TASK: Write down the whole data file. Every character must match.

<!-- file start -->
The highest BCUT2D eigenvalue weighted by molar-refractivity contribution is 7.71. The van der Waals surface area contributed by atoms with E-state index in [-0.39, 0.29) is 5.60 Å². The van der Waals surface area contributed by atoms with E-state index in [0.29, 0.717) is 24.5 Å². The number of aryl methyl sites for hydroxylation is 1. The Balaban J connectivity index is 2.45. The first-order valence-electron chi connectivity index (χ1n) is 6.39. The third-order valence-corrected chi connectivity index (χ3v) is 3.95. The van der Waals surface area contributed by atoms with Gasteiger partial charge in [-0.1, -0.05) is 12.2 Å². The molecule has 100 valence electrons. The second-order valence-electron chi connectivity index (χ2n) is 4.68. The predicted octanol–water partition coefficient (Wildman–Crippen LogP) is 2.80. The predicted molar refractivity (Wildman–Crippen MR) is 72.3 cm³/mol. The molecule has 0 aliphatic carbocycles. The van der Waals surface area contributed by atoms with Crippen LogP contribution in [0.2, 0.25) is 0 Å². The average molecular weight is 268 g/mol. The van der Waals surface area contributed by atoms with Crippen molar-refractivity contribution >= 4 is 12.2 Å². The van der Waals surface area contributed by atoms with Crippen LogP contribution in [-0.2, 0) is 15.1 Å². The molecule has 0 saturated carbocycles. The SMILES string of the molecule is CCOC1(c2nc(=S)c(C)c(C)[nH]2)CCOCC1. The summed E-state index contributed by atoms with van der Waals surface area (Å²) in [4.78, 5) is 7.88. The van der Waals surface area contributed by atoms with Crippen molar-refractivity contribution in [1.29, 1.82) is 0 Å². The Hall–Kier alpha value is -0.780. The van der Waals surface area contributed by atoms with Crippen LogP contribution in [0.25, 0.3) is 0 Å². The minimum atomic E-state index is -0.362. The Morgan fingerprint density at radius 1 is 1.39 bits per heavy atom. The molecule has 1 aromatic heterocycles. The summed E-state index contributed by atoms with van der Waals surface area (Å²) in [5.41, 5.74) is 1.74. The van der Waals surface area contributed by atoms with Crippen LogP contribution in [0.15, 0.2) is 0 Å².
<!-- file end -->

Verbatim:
The highest BCUT2D eigenvalue weighted by molar-refractivity contribution is 7.71. The van der Waals surface area contributed by atoms with E-state index in [-0.39, 0.29) is 5.60 Å². The van der Waals surface area contributed by atoms with E-state index in [0.29, 0.717) is 24.5 Å². The number of aryl methyl sites for hydroxylation is 1. The Balaban J connectivity index is 2.45. The first-order valence-electron chi connectivity index (χ1n) is 6.39. The third-order valence-corrected chi connectivity index (χ3v) is 3.95. The van der Waals surface area contributed by atoms with Gasteiger partial charge in [-0.1, -0.05) is 12.2 Å². The molecule has 100 valence electrons. The second-order valence-electron chi connectivity index (χ2n) is 4.68. The predicted octanol–water partition coefficient (Wildman–Crippen LogP) is 2.80. The predicted molar refractivity (Wildman–Crippen MR) is 72.3 cm³/mol. The molecule has 0 aliphatic carbocycles. The van der Waals surface area contributed by atoms with Crippen LogP contribution in [0.2, 0.25) is 0 Å². The average molecular weight is 268 g/mol. The van der Waals surface area contributed by atoms with Crippen molar-refractivity contribution >= 4 is 12.2 Å². The van der Waals surface area contributed by atoms with Crippen LogP contribution in [-0.2, 0) is 15.1 Å². The molecule has 0 saturated carbocycles. The SMILES string of the molecule is CCOC1(c2nc(=S)c(C)c(C)[nH]2)CCOCC1. The summed E-state index contributed by atoms with van der Waals surface area (Å²) in [4.78, 5) is 7.88. The van der Waals surface area contributed by atoms with Crippen molar-refractivity contribution in [1.29, 1.82) is 0 Å². The Hall–Kier alpha value is -0.780. The van der Waals surface area contributed by atoms with Crippen LogP contribution in [0.25, 0.3) is 0 Å². The minimum atomic E-state index is -0.362. The Morgan fingerprint density at radius 1 is 1.39 bits per heavy atom. The molecule has 1 aromatic heterocycles. The summed E-state index contributed by atoms with van der Waals surface area (Å²) in [5.41, 5.74) is 1.74. The van der Waals surface area contributed by atoms with Crippen LogP contribution in [0.15, 0.2) is 0 Å².